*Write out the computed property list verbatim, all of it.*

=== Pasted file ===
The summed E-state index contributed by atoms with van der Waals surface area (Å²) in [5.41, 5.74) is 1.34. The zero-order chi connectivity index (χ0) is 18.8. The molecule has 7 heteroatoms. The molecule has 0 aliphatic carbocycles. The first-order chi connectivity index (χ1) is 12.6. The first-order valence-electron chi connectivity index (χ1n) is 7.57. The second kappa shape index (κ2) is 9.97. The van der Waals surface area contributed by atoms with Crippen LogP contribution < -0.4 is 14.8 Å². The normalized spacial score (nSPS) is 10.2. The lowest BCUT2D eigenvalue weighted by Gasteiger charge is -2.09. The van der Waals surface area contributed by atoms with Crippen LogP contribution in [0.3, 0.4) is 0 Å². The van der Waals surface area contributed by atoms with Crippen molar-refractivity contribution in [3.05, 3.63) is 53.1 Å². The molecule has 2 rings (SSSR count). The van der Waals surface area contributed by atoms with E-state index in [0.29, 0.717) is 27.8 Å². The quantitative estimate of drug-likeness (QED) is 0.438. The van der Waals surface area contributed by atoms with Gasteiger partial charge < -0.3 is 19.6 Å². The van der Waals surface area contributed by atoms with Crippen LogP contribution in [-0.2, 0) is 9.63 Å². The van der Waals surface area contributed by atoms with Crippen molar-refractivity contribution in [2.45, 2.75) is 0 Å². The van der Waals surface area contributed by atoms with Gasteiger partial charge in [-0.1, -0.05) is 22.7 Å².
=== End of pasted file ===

The summed E-state index contributed by atoms with van der Waals surface area (Å²) in [5.41, 5.74) is 1.34. The zero-order chi connectivity index (χ0) is 18.8. The molecule has 7 heteroatoms. The molecule has 0 aliphatic carbocycles. The first-order chi connectivity index (χ1) is 12.6. The first-order valence-electron chi connectivity index (χ1n) is 7.57. The second kappa shape index (κ2) is 9.97. The van der Waals surface area contributed by atoms with Crippen LogP contribution < -0.4 is 14.8 Å². The normalized spacial score (nSPS) is 10.2. The lowest BCUT2D eigenvalue weighted by Gasteiger charge is -2.09. The van der Waals surface area contributed by atoms with Crippen LogP contribution in [0.3, 0.4) is 0 Å². The van der Waals surface area contributed by atoms with Crippen molar-refractivity contribution in [3.05, 3.63) is 53.1 Å². The molecule has 2 rings (SSSR count). The van der Waals surface area contributed by atoms with E-state index in [0.29, 0.717) is 27.8 Å². The quantitative estimate of drug-likeness (QED) is 0.438. The van der Waals surface area contributed by atoms with Gasteiger partial charge < -0.3 is 19.6 Å². The van der Waals surface area contributed by atoms with Crippen LogP contribution in [-0.2, 0) is 9.63 Å². The van der Waals surface area contributed by atoms with Crippen molar-refractivity contribution in [2.45, 2.75) is 0 Å². The van der Waals surface area contributed by atoms with Gasteiger partial charge in [-0.1, -0.05) is 22.7 Å².